Signed, Clueless in the Catskills

It’s a good question, Ms. Heti! Care to discuss?

Gosh, what can I say? As promised, I have been reading Ms. Heti’s book (I am on page 133, the beginning of the chapter “They Wander the City on Drugs,” which came shortly after the chapter “Interlude for Fucking,” a several page devotional to, well, fucking, and more specifically, to the maniacal (?), magical (?) obsession that fills a girl when she is ensnared by lust, a particular…situation, submission. I can’t even get into all the possible ways one can describe this scenario, but here is a line: “I can see that your body must be for many women, and though I once thought the same of mine—that mine must be for all the men who wanted me—I can just tease you with it if you will keep on fucking me. I wouldn’t want your cum wasted on one girl, not when there are so many girls to take on your disinterested fucking. Fuck whatever sluts it’s your fancy to fuck. You will find me in your home one day, cooking or doing your laundry, as you wish….”)

The fucking chapter comes closely after a chapter called “Two Dresses,” in which Shelia, the main character, receives a total smack-down email, which is transcribed, from her BFF Margaux (the name of Ms. Heti’s real-life artist friend), about how disappointed she is in Shelia for having bought the exact same dress as she bought on a recent trip to Miami: “i think it’s pretty standard that you don’t buy the dress your friend is buying…” She ends her note by writing “i’m going to get rid of the dress now, cause it makes me a little sad to look at it.”


How should a person live? I am dying to know. Ms. Heti covers all the bases in her book: the urge to make art, the longing for connection, the bliss of conversation, the insanity of sex, the crippling self-consciousness of being both sharp and deluded at the same time. Trying to use the power of thought to free oneself from thinking. I am so drawn to the content of the book, and the voice/s,  are appealing, but I am still clueless about how to live, or how Ms. Heti would like me to consider the question (deconstruction is so random and boring I refuse to accept that as “the point.”). Granted, I have not finished the book, but I have been obsessively reading reviews and blog posts about the book, of which there are MANY, so clearly I am not the only one intrigued, which is even more compelling. The crazy thing is to see so many people coming from different angles about the book. Some think it’s a mockery, others a philosophical treatise. Who are you, Ms. Heti? Miranda July, her buddy and fellow artiste, writes on the cover, “A book that risks everything.” What does that mean? Risk….what? Risk…why? I am just so confused! And I really want to know.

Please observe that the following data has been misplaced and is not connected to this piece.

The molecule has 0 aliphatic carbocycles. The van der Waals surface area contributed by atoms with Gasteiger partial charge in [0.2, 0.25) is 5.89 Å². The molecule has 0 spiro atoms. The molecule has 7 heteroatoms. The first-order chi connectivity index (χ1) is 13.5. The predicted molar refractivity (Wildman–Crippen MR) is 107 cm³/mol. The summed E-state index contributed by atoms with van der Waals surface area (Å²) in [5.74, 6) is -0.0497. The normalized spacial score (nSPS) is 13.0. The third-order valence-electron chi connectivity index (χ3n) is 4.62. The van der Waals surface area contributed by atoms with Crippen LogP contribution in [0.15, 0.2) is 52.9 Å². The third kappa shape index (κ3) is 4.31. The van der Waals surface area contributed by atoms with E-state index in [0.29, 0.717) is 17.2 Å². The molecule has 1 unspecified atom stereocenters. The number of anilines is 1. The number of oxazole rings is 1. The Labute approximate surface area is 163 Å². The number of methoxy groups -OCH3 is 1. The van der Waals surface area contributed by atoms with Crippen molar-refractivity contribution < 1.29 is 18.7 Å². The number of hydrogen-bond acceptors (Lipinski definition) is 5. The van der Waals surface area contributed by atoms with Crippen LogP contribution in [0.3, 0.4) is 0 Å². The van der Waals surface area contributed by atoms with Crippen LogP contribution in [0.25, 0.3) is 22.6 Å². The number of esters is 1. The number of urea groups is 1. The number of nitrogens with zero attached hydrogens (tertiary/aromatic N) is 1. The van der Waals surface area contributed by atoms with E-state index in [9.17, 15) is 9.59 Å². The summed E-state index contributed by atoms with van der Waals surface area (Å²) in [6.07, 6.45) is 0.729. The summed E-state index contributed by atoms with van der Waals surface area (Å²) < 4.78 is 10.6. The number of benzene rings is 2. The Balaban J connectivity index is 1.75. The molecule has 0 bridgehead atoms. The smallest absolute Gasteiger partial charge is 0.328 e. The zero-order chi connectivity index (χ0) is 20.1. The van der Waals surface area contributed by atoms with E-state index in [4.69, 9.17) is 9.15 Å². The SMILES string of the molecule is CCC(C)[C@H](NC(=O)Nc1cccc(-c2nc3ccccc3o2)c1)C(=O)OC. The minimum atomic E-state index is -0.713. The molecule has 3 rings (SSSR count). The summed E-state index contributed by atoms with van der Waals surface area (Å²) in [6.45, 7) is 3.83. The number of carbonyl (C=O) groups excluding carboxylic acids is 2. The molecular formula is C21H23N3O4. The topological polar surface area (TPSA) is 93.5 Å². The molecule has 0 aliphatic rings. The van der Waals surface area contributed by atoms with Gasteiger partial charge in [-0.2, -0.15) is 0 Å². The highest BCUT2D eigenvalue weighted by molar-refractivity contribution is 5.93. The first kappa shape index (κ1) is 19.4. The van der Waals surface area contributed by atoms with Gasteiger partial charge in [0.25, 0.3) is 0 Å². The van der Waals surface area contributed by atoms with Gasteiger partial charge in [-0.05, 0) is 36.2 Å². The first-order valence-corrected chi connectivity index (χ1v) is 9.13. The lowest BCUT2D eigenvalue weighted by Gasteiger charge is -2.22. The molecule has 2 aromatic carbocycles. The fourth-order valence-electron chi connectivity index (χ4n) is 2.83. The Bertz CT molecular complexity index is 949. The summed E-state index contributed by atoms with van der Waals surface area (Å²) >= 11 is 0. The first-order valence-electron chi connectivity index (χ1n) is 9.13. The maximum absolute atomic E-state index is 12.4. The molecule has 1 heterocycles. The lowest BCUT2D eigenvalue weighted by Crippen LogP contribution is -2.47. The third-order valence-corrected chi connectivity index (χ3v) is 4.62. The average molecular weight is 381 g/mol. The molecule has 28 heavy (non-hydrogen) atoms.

So I am going to invite Ms. Heti to answer some questions once I am done with the book, but in the meantime, I wanted to see what some other readers thought. I recently ran into my old friend Aynsley Vandenbroucke, a very cool dancer, choreographer, co-director or Mount Tremper Arts, and a professor at Princeton. I know her from our early days at Zen Mountain Monastery. I have always loved her and her work, and then a couple years ago at the MTA festival she presented a nascent piece based on a conversation she and another dancer had via email and I was intrigued. When I read Ms. Heti’s book I thought of Aynsely. So when I ran into her I asked her if she would like to read this book with me and she agreed. So here we go.


Do you think Ms. Heti is a sarcastic boob or heartbreakingly honest? Both? None of the above? The wrong question entirely?